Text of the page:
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The Minister for the Middle East (Dr. Kim Howells): I congratulate the right hon. Member for Tonbridge and Malling (Sir John Stanley) on securing the debate, and on the structure and delivery of his speech. It was a privilege to hear it.

The United Kingdom Government are deeply concerned about the escalating conflict in Nepal. As the right hon. Gentleman made clear, they have been closely involved in efforts to restore peace and stability in the country for several years. The right hon. Gentleman was right to observe that there is a great deal more to Nepal than those beautiful mountains, although when I was a child in the 1950s Tensing and Hillary reaching the top of Everest inspired me to become a mountain climber, which I have been all my life. I have never climbed in Nepal, but now that I am the Minister responsible for the area perhaps I shall have a chance to visit it, and even to climb a small peak.

Our historic ties with Nepal, our continuing recruitment of Gurkhas, to which the right hon. Gentleman referred, and our large bilateral aid programme underline the importance of those efforts to restore peace and stability in the country, but I am afraid that there are no easy answers or quick fixes for the problems that Nepal faces.

I pay tribute, as the right hon. Gentleman did, to the work of Sir Jeffrey James, our special representative for Nepal. The right hon. Gentleman will not be very convinced by this answer, but the role of special representative for Nepal was never intended to be permanent. It was set up to deliver three objectives. The first was to draw together United Kingdom policy on Nepal and to provide a strong focal point for it. The second was to co-ordinate international efforts in support of the peace process and the third to provide advice in the event that negotiations got off the ground.

Sir Jeffrey's role was initially set to last one year. In the event, his position was extended for a further year and a quarter. Thanks to his efforts, Whitehall thinking is more joined up, and there is a greater shared international consensus on how to try to resolve the conflict. Regrettably, the prospect of negotiations remains a long way off. The role that he occupied will continue to be discharged through the close Whitehall network that he built up during his tenure and through the normal diplomatic channels, particularly our ambassador in Kathmandu.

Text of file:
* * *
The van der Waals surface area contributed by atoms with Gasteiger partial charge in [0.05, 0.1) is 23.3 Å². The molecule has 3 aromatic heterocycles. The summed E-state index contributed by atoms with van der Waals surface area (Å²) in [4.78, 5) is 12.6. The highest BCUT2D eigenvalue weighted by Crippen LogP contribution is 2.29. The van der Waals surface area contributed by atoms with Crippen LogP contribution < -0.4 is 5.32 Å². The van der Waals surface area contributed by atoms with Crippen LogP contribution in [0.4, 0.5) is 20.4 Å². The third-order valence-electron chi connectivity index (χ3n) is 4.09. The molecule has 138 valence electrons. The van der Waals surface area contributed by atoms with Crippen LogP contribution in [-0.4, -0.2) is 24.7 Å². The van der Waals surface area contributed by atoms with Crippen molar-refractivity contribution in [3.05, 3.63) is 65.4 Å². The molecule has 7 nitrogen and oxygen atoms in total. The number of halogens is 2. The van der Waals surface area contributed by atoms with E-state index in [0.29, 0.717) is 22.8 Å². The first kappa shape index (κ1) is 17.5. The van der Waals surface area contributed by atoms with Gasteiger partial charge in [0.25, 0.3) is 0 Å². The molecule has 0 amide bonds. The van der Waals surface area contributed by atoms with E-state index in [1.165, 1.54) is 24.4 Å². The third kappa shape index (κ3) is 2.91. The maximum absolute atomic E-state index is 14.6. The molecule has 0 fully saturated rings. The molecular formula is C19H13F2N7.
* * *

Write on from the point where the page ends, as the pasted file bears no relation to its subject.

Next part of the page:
I echo the right hon. Gentleman's tribute to the Gurkhas. They have been, as he pointed out, a great asset to this country for many years, in times of war and peace. I was privileged to see their work at first hand just two weeks ago in Mazar-e-Sharif in northern Afghanistan, where they are providing security for what is widely acknowledged to be the best provincial reconstruction team in Afghanistan. The evidence of their good work is everywhere to be seen in that area. We need to continue to recruit Gurkhas. It is interesting that, as the right hon. Gentleman will know, they often come from some of the poorest areas of Nepal. I can imagine that they sometimes are torn when they think about the politics of their country, but they are a wonderful asset to this country and we aim to continue with that relationship.
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May I try to deal with the question that the right hon. Gentleman raised about the United Nations? The UN plays a significant role and has recently established a major human rights monitoring operation in Nepal, which was set up in part thanks to this country's efforts this year. Other UN agencies are also active under the United Nations Development Programme, including UNICEF and the Office for the Co-ordination of Humanitarian Affairs. There have been several high-level UN visits, including by the UN working group on enforced and involuntary disappearances, which visited in December 2004, the UN High Commissioner for Human Rights, Louise Arbour, who visited in January 2005, and a UN team including the UN Secretary-General's representative on internally displaced persons, Walter Kalin, who visited in April 2005. In a statement on 1 February, the Secretary-General registered his concern about the King's takeover of power.